On the whole this is a well-written book aimed at a general, literate readership with parts showing great eloquence - lyricism even. But it is book that would also have some value as a teaching aid for undergraduates. Because of the need to maintain narrative flow, many of its theoretical assumptions are suppressed or merely hinted at, so the text cries out for interrogation and discussion.
The primary aim of this book is to throw light on what is becoming an important social issue in America and the West in general -- an over reliance by a significant section of the community on prescription-only pain killers and it is an insight into one doctor's approach to dealing with the personal effects of that problem. The recent deaths of celebrities involved in this kind of substance abuse have tragically highlighted the way lives can be wrecked. But because the author is intent on telling a good story and keeping it flowing, his treatment methods are not readily apparent in any formal sense. What are his aims, what is the rationale for the treatment path he follows? The author's thoughts and feelings are faithfully recorded but we have to infer what particular method or strategy he is following with the patient. Throughout the text he scatters hints and clues and leaves it to the reader, if they are interested, to piece them together. But on some issues it is still not entirely clear what path he is following.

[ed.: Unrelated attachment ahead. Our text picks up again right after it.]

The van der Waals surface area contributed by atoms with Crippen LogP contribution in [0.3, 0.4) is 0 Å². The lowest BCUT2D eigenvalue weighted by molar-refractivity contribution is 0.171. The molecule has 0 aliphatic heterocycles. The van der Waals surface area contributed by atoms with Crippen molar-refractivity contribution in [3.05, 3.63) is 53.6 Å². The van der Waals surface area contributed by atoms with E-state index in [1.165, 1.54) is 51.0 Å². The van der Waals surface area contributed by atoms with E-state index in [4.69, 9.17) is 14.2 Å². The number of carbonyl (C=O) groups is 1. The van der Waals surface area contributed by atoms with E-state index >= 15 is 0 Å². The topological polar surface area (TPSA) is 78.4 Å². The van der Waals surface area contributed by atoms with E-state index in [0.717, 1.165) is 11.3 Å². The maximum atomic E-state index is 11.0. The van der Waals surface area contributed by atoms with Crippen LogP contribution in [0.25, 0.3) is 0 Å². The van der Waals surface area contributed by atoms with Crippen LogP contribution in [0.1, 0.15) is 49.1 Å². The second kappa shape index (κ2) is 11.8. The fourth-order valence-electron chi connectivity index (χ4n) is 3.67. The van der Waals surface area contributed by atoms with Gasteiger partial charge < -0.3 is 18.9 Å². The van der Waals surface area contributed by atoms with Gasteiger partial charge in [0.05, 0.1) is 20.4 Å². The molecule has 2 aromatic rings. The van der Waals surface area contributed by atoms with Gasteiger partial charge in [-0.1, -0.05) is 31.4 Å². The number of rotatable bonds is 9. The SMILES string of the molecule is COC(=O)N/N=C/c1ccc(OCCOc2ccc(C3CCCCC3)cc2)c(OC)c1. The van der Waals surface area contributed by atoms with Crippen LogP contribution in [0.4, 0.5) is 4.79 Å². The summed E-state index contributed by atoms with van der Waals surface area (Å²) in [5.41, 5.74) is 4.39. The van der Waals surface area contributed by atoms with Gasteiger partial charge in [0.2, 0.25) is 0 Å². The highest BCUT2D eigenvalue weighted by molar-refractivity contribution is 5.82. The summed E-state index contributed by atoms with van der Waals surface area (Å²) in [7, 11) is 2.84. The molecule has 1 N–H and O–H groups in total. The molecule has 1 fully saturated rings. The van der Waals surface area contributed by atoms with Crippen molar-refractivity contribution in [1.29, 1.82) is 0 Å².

Fairly early in the text, he states, fairly grandly, "As Lucy's internist, I wanted to manage her overall health, and I knew at some point, if she didn't flee, this would involve helping her identify, manage, and master the tyranny of her dangerous destabilizing needs."(p16) But he doesn't state how he is going to go about doing that. He partly adheres to the bio medical model, because he thinks without medication it is almost impossible for an opiate addict to get their bearings. But he is convinced that medication isn't enough. He is sceptical about the shortness of the cognitive behavioural time frame, although he is familiar with its methods and uses a cognitive approach with some of his patients. He seems on the whole to favour a listening Rogerian approach, allowing the patients to think aloud and overhear themselves. CBT is too quick, he seems to say, the patient must be given time. " But some days a patient begins speaking , and she isn't really speaking to me but to herself, and it isn't what she intended to say, but there it is, audible, and a surprise to both of us, and I never would have heard the story if I hadn't handed over an extra twenty or thirty minutes." (p126)
But elsewhere in the text he seems to contradict this with a rather aimless soliloquy. "I have an unquenchable urge to delve, to draw things out of patients, to hear secrets, to hear everything. I like knowing secrets; not to know them is to miss a patient's life…If I didn't listen, it would be a violation of responsibility and trust…But I also listen because I have a need I don't understand." (p19).